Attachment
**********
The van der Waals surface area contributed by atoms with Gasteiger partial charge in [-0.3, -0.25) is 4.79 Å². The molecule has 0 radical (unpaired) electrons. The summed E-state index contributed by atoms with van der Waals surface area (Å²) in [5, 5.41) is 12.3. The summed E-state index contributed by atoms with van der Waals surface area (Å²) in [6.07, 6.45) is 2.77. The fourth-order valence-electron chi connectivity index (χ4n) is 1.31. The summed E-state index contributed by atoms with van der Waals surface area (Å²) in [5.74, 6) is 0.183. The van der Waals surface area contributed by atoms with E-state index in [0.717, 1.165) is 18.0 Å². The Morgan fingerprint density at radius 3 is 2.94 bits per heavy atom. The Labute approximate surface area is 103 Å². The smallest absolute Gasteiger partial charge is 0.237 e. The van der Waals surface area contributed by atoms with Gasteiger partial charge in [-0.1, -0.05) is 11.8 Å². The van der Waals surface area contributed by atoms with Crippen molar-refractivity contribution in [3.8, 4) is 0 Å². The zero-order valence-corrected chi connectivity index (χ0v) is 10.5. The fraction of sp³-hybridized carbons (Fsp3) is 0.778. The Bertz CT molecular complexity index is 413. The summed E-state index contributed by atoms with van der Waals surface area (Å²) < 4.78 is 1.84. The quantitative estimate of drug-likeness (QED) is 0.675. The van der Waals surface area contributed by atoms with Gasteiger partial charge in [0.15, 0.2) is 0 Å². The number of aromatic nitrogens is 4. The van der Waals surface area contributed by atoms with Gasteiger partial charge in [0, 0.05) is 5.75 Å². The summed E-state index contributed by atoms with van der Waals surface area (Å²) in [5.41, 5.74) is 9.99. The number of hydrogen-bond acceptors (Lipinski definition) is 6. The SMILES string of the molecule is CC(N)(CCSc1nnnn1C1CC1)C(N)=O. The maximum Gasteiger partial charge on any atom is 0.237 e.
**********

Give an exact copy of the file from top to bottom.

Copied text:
The van der Waals surface area contributed by atoms with Gasteiger partial charge in [-0.3, -0.25) is 4.79 Å². The molecule has 0 radical (unpaired) electrons. The summed E-state index contributed by atoms with van der Waals surface area (Å²) in [5, 5.41) is 12.3. The summed E-state index contributed by atoms with van der Waals surface area (Å²) in [6.07, 6.45) is 2.77. The fourth-order valence-electron chi connectivity index (χ4n) is 1.31. The summed E-state index contributed by atoms with van der Waals surface area (Å²) in [5.74, 6) is 0.183. The van der Waals surface area contributed by atoms with E-state index in [0.717, 1.165) is 18.0 Å². The Morgan fingerprint density at radius 3 is 2.94 bits per heavy atom. The Labute approximate surface area is 103 Å². The smallest absolute Gasteiger partial charge is 0.237 e. The van der Waals surface area contributed by atoms with Gasteiger partial charge in [-0.1, -0.05) is 11.8 Å². The van der Waals surface area contributed by atoms with Crippen molar-refractivity contribution in [3.8, 4) is 0 Å². The zero-order valence-corrected chi connectivity index (χ0v) is 10.5. The fraction of sp³-hybridized carbons (Fsp3) is 0.778. The Bertz CT molecular complexity index is 413. The summed E-state index contributed by atoms with van der Waals surface area (Å²) < 4.78 is 1.84. The quantitative estimate of drug-likeness (QED) is 0.675. The van der Waals surface area contributed by atoms with Gasteiger partial charge in [0.15, 0.2) is 0 Å². The number of aromatic nitrogens is 4. The van der Waals surface area contributed by atoms with Gasteiger partial charge in [0, 0.05) is 5.75 Å². The summed E-state index contributed by atoms with van der Waals surface area (Å²) in [5.41, 5.74) is 9.99. The number of hydrogen-bond acceptors (Lipinski definition) is 6. The SMILES string of the molecule is CC(N)(CCSc1nnnn1C1CC1)C(N)=O. The maximum Gasteiger partial charge on any atom is 0.237 e.